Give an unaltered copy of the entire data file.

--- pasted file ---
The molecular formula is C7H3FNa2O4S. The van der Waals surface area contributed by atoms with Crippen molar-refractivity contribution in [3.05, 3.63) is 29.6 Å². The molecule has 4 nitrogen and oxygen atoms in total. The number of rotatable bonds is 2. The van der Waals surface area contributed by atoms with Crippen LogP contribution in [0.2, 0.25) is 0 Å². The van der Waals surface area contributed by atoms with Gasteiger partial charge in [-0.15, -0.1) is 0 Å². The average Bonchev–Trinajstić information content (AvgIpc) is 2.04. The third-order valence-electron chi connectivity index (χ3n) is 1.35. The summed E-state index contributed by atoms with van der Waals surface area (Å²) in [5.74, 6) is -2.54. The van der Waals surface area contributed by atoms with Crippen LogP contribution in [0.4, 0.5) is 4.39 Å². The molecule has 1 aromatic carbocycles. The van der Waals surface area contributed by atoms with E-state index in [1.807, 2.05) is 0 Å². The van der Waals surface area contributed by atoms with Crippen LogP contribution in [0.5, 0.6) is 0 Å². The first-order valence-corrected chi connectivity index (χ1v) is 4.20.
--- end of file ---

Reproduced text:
The molecular formula is C7H3FNa2O4S. The van der Waals surface area contributed by atoms with Crippen molar-refractivity contribution in [3.05, 3.63) is 29.6 Å². The molecule has 4 nitrogen and oxygen atoms in total. The number of rotatable bonds is 2. The van der Waals surface area contributed by atoms with Crippen LogP contribution in [0.2, 0.25) is 0 Å². The van der Waals surface area contributed by atoms with Gasteiger partial charge in [-0.15, -0.1) is 0 Å². The average Bonchev–Trinajstić information content (AvgIpc) is 2.04. The third-order valence-electron chi connectivity index (χ3n) is 1.35. The summed E-state index contributed by atoms with van der Waals surface area (Å²) in [5.74, 6) is -2.54. The van der Waals surface area contributed by atoms with Crippen LogP contribution in [0.4, 0.5) is 4.39 Å². The molecule has 1 aromatic carbocycles. The van der Waals surface area contributed by atoms with E-state index in [1.807, 2.05) is 0 Å². The van der Waals surface area contributed by atoms with Crippen LogP contribution in [0.5, 0.6) is 0 Å². The first-order valence-corrected chi connectivity index (χ1v) is 4.20.